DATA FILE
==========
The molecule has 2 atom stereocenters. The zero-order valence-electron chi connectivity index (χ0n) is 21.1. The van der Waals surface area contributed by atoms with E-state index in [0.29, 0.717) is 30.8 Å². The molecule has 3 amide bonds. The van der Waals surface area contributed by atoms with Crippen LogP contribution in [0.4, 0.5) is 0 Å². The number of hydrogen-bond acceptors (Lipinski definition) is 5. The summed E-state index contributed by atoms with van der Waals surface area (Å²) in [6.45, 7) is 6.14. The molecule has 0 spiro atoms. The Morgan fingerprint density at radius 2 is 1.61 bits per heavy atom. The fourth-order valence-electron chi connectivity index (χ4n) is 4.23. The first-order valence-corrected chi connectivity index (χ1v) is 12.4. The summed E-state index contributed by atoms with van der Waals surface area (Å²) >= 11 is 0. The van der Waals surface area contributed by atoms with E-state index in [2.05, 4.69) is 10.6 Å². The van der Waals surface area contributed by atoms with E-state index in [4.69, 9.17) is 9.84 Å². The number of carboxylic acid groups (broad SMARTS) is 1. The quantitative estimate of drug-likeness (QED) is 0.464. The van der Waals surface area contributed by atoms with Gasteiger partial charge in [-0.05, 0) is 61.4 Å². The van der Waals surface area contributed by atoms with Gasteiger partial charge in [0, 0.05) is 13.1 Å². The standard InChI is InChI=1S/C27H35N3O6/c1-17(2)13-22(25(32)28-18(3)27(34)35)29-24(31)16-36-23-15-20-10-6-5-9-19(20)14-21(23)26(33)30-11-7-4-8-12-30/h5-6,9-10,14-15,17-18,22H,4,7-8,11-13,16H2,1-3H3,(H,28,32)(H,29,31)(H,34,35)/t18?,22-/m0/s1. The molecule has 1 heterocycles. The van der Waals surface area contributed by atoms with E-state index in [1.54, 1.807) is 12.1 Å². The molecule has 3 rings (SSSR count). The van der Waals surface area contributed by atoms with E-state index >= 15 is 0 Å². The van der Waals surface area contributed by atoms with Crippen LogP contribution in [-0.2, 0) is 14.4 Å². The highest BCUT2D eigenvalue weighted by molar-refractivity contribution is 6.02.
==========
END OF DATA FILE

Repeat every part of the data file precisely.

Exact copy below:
The molecule has 2 atom stereocenters. The zero-order valence-electron chi connectivity index (χ0n) is 21.1. The van der Waals surface area contributed by atoms with E-state index in [0.29, 0.717) is 30.8 Å². The molecule has 3 amide bonds. The van der Waals surface area contributed by atoms with Crippen LogP contribution in [0.4, 0.5) is 0 Å². The number of hydrogen-bond acceptors (Lipinski definition) is 5. The summed E-state index contributed by atoms with van der Waals surface area (Å²) in [6.45, 7) is 6.14. The molecule has 0 spiro atoms. The Morgan fingerprint density at radius 2 is 1.61 bits per heavy atom. The fourth-order valence-electron chi connectivity index (χ4n) is 4.23. The first-order valence-corrected chi connectivity index (χ1v) is 12.4. The summed E-state index contributed by atoms with van der Waals surface area (Å²) >= 11 is 0. The van der Waals surface area contributed by atoms with E-state index in [2.05, 4.69) is 10.6 Å². The van der Waals surface area contributed by atoms with E-state index in [4.69, 9.17) is 9.84 Å². The number of carboxylic acid groups (broad SMARTS) is 1. The quantitative estimate of drug-likeness (QED) is 0.464. The van der Waals surface area contributed by atoms with Gasteiger partial charge in [-0.05, 0) is 61.4 Å². The van der Waals surface area contributed by atoms with Gasteiger partial charge in [0, 0.05) is 13.1 Å². The standard InChI is InChI=1S/C27H35N3O6/c1-17(2)13-22(25(32)28-18(3)27(34)35)29-24(31)16-36-23-15-20-10-6-5-9-19(20)14-21(23)26(33)30-11-7-4-8-12-30/h5-6,9-10,14-15,17-18,22H,4,7-8,11-13,16H2,1-3H3,(H,28,32)(H,29,31)(H,34,35)/t18?,22-/m0/s1. The molecule has 1 heterocycles. The van der Waals surface area contributed by atoms with E-state index in [1.54, 1.807) is 12.1 Å². The molecule has 3 rings (SSSR count). The van der Waals surface area contributed by atoms with E-state index >= 15 is 0 Å². The van der Waals surface area contributed by atoms with Crippen LogP contribution in [-0.2, 0) is 14.4 Å². The highest BCUT2D eigenvalue weighted by molar-refractivity contribution is 6.02.